• Reuse – whatever you can from the last building or other local “retrenched” (knocked down) buildings.
  • Recycle – materials from the last building and incorporate recycled and recyclable materials into the design.

8. Local local local but sometimes not…
It makes sense to use locally produced materials and trades as less transport usually means less carbon. However sometimes you’ll be looking at a compromise between a material that is local but with a high embodied energy versus an imported product that might be recycled. And when you’re considering transportation, investigate efficiency: could shipping from China be less than trucking from Perth to Melbourne?

9. Make it “climate sensible”
After embodied energy, “heating and cooling” are big factors when it comes to your home’s carbon footprint. We are getting better at this impact and Australia now have “Six Star” regulations that ensure that any new home built will have a fairly good level of thermal performance. It’s good to aim higher than this, but make sure you’re not compromising other aspects of your carbon footprint or return on investment. Consider how much energy and cost went into making that lovely big concrete slab you’ve used to get your thermal mass and star rating up….

10. Hot water (don’t land in it)
When it comes to running your home, hot water and appliances will impact your energy bills the most, so consider them right from the start. Hot water systems such as solar hot water shouldn’t be viewed as a “bolt on” or “wait and see if we’ve got the budget” item. Make an informed decision on capital outlay versus ongoing savings.

11. Renewable energy
We all love renewables. They can provide a great return on investment and at the same time lower your overall carbon footprint. That said try not to fall into the trap of thinking “no dramas, I’ll just add a few more solar panels to deal with that.” The embodied energy that goes into making things can never be recovered so make sure you always go back to – where did it come from?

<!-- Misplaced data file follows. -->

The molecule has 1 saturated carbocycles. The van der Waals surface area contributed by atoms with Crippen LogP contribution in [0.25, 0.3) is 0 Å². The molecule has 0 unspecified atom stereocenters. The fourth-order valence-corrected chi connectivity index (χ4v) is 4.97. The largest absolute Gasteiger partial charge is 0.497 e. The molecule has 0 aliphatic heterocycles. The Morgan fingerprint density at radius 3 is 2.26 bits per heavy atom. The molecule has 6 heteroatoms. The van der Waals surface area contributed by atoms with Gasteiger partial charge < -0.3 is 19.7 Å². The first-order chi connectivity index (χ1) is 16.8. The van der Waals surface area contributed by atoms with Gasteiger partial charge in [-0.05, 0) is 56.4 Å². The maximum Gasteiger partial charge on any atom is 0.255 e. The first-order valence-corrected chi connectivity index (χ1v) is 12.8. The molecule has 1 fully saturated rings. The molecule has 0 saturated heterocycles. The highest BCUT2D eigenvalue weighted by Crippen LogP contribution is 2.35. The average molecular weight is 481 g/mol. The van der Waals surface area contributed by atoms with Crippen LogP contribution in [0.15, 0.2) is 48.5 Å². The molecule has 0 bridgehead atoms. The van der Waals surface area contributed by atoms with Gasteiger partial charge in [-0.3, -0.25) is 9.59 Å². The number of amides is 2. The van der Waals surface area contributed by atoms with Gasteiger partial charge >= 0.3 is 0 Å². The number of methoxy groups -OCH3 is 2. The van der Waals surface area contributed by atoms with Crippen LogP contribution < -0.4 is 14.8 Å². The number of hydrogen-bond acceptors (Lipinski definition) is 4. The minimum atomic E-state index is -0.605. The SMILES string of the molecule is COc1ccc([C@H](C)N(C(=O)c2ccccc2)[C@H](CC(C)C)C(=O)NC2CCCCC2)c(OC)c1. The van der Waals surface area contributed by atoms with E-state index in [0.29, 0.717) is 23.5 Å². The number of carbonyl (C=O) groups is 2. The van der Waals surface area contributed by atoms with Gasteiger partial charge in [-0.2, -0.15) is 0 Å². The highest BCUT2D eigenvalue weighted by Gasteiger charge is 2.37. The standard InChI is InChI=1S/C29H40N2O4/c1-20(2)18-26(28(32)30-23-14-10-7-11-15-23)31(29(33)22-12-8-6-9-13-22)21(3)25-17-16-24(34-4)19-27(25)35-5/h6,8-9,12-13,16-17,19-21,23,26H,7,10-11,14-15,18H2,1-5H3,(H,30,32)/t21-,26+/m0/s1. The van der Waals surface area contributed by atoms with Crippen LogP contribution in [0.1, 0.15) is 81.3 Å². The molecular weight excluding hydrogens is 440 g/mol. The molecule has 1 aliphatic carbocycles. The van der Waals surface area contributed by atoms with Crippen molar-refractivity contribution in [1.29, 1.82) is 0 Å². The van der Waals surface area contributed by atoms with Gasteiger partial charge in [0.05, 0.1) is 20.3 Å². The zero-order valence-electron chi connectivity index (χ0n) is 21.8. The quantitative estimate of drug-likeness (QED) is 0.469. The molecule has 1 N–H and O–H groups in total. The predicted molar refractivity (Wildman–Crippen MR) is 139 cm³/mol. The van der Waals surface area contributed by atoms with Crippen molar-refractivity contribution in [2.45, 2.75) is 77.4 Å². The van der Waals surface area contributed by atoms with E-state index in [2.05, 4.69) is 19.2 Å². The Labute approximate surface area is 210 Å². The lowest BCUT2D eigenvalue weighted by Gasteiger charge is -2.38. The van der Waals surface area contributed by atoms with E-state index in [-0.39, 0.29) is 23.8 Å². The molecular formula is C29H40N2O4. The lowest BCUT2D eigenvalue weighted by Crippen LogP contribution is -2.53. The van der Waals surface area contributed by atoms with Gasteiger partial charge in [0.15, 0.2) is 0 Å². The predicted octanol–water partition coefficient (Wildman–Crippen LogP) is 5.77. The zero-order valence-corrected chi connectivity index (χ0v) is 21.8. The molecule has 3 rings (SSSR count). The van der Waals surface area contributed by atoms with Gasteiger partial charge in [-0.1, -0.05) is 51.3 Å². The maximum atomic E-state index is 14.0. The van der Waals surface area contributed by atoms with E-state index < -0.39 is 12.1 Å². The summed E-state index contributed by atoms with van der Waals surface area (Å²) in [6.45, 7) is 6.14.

12. Low carbon doesn’t always mean sustainable…
Reducing your home’s carbon footprint is only one metric of sustainability and it’s just as important to consider the way we behave in our own homes. Technology like real time energy monitoring has shown to reduce energy consumption by around 10% by affecting occupant behaviour. That’s a bigger impact than increasing your star rating from six to seven stars!

I hope this has helped clear the ‘low carbon fog’ for you. If you’ve got any questions or suggestions, or maybe a viewpoint, scroll down to the ‘Comments’ section and jot them down there. I’d be very happy to respond.

Alex Bruce, co-founder at eTool

Alex Bruce, co-founder at eToolAlex Bruce is a renewable energy engineer and co-founder of eTool, a life cycle assessment software company that helps homeowners understand and lower the environmental impact of their home designs.

eTool was formed in 2010 by engineering uni mates Rich and Alex who knew that climate change was a problem worth solving and that they should give it their best shot. Over the last three years, they’ve worked hard, championed through full time jobs, late nights, weekends and holidays to get eTool and eTool LCA software ready, out there and being used globally by the guys that can really make a difference…you.

For more information about low carbon building design, visit www.etool.net.au. They have a very informative newsletter 

 

1 COMMENT

  1. Good information Alex. I especially like the concept of building to last a lifetime but it seems to me that ‘project builders’ focus only on the house outliving the warranty period. Is that only my perception?